- Current version: 2.6.4 (Changelog)
- Requires: macOS 10.10 or higher
Note: the default
master-branch will always be stable.
- highly customisable, write your own configuration
- bind keyboard shortcuts and system events to your callback functions
- control and interact with your screens, spaces, mouse, apps and windows
- log messages, deliver notifications or display content as modals
- run external commands
To install, extract the downloaded archive and just drag-and-drop Phoenix to your
Applications-folder. When you run Phoenix for the first time, you will be asked to allow it to control your UI. macOS will ask you to open
Security & Privacy in System Preferences. Once open, go to the
Accessibility-section and click the checkbox next to Phoenix to enable control. An admin account is required to accomplish this.
Alternatively, if you have Homebrew Cask installed, you can simply run
brew cask install phoenix.
To uninstall Phoenix, delete the app from your
Applications-folder. The configuration file created by Phoenix itself is located in your home folder. Delete
~/.phoenix.js and any related configurations if desired. For developers, you may also need to delete
If you have used the storage, also delete the file
~/Library/Application Support/Phoenix/storage.json. Again for developers, you may also need to delete
~/.phoenix.js — the file will be created when you launch Phoenix for the first time. Alternatively — if you prefer — you may also have your script in
~/Library/Application Support/Phoenix/phoenix.js or
~/.config/phoenix/phoenix.js. For ideas, see what other people have built in their configurations in the Wiki. Feel free to add your own configuration to the Wiki to show other people the nice things you can do. Previous configurations (<= 1.5) are not compatible with 2.0, see Changelog for what changes are needed.
You will need some basic knowledge about installing the required languages and tools. If you need help, do not hesitate to ask! To get started, you will need:
- Xcode 11 or higher
- Xcode command line tools
First clone the repository from a terminal:
git clone https://github.com/kasper/phoenix.git cd phoenix
To develop Phoenix, open
Phoenix.xcworkspace in Xcode. Install Xcode from the App Store, if you do not already have it installed. You will also need Xcode command line tools — you will be prompted for this. Everything else should work as is — you can develop, debug, test, build and run Phoenix straight from Xcode.
To install Phoenix from the source, you will need to build the workspace from a terminal:
xcodebuild -workspace Phoenix.xcworkspace \ -scheme Phoenix \ -configuration Release \ SYMROOT="$PWD/build/" \ clean build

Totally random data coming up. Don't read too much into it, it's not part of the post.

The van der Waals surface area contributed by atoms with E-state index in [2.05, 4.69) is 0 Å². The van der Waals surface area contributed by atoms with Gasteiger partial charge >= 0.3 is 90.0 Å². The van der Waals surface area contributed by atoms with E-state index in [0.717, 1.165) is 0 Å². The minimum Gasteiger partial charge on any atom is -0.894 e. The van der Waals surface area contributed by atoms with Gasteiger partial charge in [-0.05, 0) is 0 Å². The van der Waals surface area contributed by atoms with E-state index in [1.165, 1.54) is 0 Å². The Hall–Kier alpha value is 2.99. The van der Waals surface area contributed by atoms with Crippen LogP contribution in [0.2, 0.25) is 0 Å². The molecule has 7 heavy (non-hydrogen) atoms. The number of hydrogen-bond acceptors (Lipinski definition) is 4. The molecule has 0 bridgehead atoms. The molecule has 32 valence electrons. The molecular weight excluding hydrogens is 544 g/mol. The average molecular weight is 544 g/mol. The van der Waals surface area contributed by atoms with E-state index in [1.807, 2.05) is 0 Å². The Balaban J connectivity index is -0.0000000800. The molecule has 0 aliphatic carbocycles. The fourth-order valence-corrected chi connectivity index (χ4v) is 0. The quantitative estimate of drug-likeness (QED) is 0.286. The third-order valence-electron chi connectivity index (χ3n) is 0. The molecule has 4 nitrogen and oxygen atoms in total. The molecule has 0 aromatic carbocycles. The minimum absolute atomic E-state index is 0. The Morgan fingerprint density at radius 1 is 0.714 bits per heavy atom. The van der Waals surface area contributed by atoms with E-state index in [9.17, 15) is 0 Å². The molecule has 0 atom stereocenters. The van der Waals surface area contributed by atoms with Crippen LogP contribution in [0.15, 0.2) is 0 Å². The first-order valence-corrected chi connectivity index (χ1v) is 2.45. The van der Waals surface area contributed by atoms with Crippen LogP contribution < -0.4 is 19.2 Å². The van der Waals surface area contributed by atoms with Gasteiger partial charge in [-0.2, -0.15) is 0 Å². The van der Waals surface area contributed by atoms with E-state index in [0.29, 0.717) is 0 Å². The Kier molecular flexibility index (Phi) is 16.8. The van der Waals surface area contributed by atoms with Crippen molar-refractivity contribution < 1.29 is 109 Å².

Once complete, you will find a newly built Phoenix app in
build/Release/. After this, you can follow the normal install guide.
Phoenix manages dependencies with CocoaPods. Note that you do not need CocoaPods for basic development. However, if you want to install new pods or update existing ones, you will also need:
- Ruby (2.7.1 or higher), it is recommended that you manage Ruby versions with for instance rbenv
Install Bundler, if you do not already have it installed. To install CocoaPods and its dependencies, use Bundler inside the
phoenix-directory to install the required Ruby gems according to the
Gemfile. Once complete, you can install the pods listed in the
Podfile with CocoaPods.
gem install bundler bundle install pod install
Phoenix/phoenix-min.js so that everything works as is. However, if you want to develop features for this library, you will also need:
- Node.js (14.4.0 or higher)
Install the development packages listed in
phoenix-min.js from the source, run the command
npm run build in the root directory. NPM will then build the source from
library/src/ and install the new library to
Phoenix/phoenix-min.js. For convenience, this is also handled automatically by Xcode when you build Phoenix.
Feel free to contribute to this project by creating issues, pull requests and editing the Wiki. See the guidelines.
Phoenix is currently developed by Kasper Hirvikoski (@kasper) and Jason Milkins (@jasonm23) with the generous help of contributions made by many individuals. It was originally authored by Steven Degutis (@sdegutis) as a fork of Zephyros — also an app of his. As it stands now, it has been rewritten from the ground up by Kasper Hirvikoski.
Released under the MIT License. See license.